Mean Greens

Collard Greens

Some of my most vivid memories are of me in the kitchen — slicing, dicing and chopping in preparation for memorable meals with friends and family. The effort was often an overnight affair. I would stay up all night getting things ready, sleeping only when the meat (most notably a turkey, ham and/or roast) was in the oven. On the appointed day, guests would arrive; hungry not only for food but comraderie.

One of my best dishes is GREENS. I cook powerhouse pots of iron, minerals and vitamins in many permutations for gatherings large and small.

In Jamaica, I greened my plates with callaloo. In South Africa, it was morogo. My West African bowls were filled with bitter leaf (ndole in Cameroun; ofe onugbu in Nigeria).  In France, I made a friend at the local alimentation generale, imploring that he save “rubbish” (broccoli tops), so I could transform them into a standard side dish served at my restaurant in Montmartre. I once asked my aunt, who visited me in places far and wide, to travel with collard green seeds so I could grow my own.

A few years back, I cooked a pot of Ethiopian style collards greens for a gathering in Virginia. The closing event was a massive potluck supper where everyone was asked to prepare and share their favorite food. Even though I was accommodated in a student dormitory with extremely basic kitchen accommodations, I had access to a sink and stove, so I was good to go.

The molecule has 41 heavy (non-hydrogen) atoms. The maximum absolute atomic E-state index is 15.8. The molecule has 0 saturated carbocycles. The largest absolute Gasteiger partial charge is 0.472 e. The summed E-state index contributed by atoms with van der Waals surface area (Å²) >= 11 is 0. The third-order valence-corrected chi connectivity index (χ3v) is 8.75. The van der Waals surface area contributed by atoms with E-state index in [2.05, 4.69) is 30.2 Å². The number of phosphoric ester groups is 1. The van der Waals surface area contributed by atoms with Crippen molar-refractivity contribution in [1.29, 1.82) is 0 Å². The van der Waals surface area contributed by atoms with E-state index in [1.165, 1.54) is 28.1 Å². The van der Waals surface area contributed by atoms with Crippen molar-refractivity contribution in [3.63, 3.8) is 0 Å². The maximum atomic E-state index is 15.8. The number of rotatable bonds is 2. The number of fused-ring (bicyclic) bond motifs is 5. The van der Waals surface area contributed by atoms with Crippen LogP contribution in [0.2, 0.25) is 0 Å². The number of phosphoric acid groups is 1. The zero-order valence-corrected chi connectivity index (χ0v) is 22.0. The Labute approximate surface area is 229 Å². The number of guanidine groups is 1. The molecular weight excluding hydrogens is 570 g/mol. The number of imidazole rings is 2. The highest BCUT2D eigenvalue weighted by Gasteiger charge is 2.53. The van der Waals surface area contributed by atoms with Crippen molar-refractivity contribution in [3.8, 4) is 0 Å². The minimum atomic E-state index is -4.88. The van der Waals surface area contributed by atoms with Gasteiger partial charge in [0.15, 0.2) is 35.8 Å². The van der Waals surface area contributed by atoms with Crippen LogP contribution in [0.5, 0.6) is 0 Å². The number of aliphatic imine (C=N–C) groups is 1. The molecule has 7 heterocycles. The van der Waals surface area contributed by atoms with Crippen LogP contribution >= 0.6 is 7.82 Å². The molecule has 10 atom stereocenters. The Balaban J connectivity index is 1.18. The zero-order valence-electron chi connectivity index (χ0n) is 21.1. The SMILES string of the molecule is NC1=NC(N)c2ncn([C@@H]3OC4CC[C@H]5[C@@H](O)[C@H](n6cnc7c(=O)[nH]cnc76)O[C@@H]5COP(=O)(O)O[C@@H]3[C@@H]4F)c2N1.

The night before the event, I borrowed a big soup pot from a local friend and went to Food Lion to buy my ingredients. Few people could understand why I was so meticulous in my selection and preparation — as in why fresh greens had to be washed repeatedly to remove grit and cooked “just so.” I washed and chopped everything and set my pot on the stove to cook.  When it was done, I let it rest until the next day, reheated it and placed it with ceremonial grandeur on the communal serving table….

Several people had never tasted greens (or my cooking) before; but those who had made a beeline for my pot. In the flash of an eye, the cauldron was empty. Everyone raved about the taste and clamored for more.

I don’t remember exactly where I got this recipe — likely a fusion of the many I have collected through the years. My preferred ingredient is collards, but any greens will do. All are equally healthy. This recipe makes a large pot that will easily serve 20+ people.

Pot of Greens

Pot of Greens


1 cup oil (olive)
6 bunches greens (chopped small)
4 medium onions (white – sliced thin)
4 medium onions (red – sliced thin)
2 medium red peppers (sliced thin & small)
8 cups water




2 tbs pepper (black)
1 cup bouillon (chicken)
1 cup sugar (natural)
1 cup vinegar (red wine)


HEAT oil in large pot
ADD greens
PUT onions & seasonings on top
COVER pot & ALLOW greens to cook down
MIX well
COOK on medium heat until greens are cooked through


1 Comment

  1. True! said,

    22 January 2013 at 9:21 pm

    Staple in my household growing up. Everybody could always use a good “Pot of Greens”.

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